In the fight against injustice, Fortune urged women to support of the National African American League to help gain political power and equality. Fortune even hired Ida B. Wells Barnett as an anti-lynching writer for the “Globe”. At this time, fortune was considered a radicalist and Washington was considered as being safe and reasonable. In 1907, Fortune sold his newspaper “The Age” and then his years of being a great leader came to an end. On June 2, 1928 in Philadelphia at his home he passed away. Ida B. WellsBarnett was said to be the Joan of Arc of the 1920’s.

As the anti-lynching spokeswomen for African American, Wells showed courage and independence in her attack on lynching {upon what ever she seemed fit to attack. } She was born into slavery during the Civil War in 1862. She witnessed the loss of both parents to yellow fever and also saw the brutal lynching of three of her close friends in Memphis. These tragic events inspired Wells to launch a crusade against lynching at the age of thirty years old. Wells spoke out against lynching, Jim Crow Laws and segregation. She published two pieces, Free Speech and statistics on lynching and its myths, while were a big hit.

Wells also started anti-lynching groups outside of the US, such as Great Britain. Wells was known as a woman that fought against Jim Crow laws and segregation. In May 1892, Well’s newspaper the “Free Speech” was destroyed and she was told if she returned that there would be bloodshed. Wells went to New York where Timothy Thomas Fortune offered her a job at the “New York Age”, to be the journalist against anti-lynching. Fortune and Wells began lecture tours of Northeast America in 1892. In 1895, Wells went on another tour through the northern and western states.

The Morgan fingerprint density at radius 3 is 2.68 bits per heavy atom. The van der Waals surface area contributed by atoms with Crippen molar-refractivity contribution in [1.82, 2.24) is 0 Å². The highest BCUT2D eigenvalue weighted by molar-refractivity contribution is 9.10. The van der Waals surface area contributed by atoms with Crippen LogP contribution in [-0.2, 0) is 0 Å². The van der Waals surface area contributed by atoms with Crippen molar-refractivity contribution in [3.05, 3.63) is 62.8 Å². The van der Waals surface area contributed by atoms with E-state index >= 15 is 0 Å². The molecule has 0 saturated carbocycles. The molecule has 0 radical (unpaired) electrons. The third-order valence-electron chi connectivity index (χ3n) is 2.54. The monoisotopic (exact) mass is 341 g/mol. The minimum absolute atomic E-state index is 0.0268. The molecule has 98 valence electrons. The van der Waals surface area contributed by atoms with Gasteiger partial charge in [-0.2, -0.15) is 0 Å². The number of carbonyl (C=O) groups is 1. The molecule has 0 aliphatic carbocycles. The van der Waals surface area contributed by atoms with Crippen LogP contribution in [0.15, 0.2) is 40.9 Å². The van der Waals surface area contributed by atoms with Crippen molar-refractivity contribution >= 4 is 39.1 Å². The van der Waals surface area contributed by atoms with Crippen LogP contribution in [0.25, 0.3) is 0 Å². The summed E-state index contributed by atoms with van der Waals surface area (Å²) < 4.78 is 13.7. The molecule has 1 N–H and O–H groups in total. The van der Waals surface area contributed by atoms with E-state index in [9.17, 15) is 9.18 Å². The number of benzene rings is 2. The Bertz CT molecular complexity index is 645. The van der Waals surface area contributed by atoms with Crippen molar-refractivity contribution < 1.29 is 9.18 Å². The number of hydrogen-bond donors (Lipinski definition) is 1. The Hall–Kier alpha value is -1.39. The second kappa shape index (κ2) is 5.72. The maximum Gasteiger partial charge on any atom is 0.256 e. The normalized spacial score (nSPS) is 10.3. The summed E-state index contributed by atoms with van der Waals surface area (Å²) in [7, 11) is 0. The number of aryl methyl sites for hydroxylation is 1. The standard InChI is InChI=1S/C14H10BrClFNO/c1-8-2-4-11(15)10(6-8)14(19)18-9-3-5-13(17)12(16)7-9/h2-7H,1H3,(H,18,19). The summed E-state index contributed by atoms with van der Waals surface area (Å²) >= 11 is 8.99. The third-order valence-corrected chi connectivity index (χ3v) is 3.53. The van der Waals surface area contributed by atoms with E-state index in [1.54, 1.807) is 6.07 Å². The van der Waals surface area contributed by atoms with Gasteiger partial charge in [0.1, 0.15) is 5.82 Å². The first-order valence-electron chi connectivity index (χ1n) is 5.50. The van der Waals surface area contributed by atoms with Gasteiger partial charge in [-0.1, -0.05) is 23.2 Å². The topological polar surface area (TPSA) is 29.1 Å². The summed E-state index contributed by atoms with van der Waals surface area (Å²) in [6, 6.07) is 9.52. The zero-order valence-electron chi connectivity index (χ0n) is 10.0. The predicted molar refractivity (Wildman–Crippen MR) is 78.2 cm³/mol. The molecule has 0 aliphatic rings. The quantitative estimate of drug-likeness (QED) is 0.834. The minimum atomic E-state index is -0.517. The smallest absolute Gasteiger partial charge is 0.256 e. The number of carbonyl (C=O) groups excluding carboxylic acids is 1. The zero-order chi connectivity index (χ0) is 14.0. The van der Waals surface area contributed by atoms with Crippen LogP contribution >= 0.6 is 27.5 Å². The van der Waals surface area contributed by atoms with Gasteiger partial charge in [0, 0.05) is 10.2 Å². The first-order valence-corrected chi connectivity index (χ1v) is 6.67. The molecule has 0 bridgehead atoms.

With lynching on the rise blacks in the South grew quite weary of lynching. A person could be lynched for violating a labor contract, shooting rabbits or would be falsely accused of a crime that he or she did not commit. Based on the Chicago Tribute Annual Summary, one out of every five lynchings was based on black accused of raping a white women. The “moral monster”, was an excuse to oppress African Americans by racist whites. They wanted them to fit into society as an outcast race, “beyond pale human sympathy”. Wells role in the NAACP was that of an activist fighting for all possible rights.

Ida B. Well’s kept up her fight for black equality for all African-Americans. Her fight stayed alive for some time until mutual friends such as Washington and Fortune decided to push her out of newspaper journalism for black rights and eventually out of the NAACP. All three figures that are talked about above are some of the greatest leaders in the fight for African-American rights. Booker T. Washington was a fine leader in (towards starting) the movement to push black equality, however he lacked the courage to be a true leader because he only wanted to keep whites pleased.

The “Agitator” as Thomas T. Fortune was a great editor of black newspaper, next to Du Bois. Fortune is not all that and a bag of chips. He is a man that lived on hiding behind Washington and his ideas, was just a toy of Washington. “Joan of Arc”, Ida B. Wells was the anti-lynching spokeswomen and the true heart and soul behind the fight for black equality in America. She is the only true independent leader out of the above. Wells spoke her mind, which was the truth, and she never looked back even when it was her life that mattered.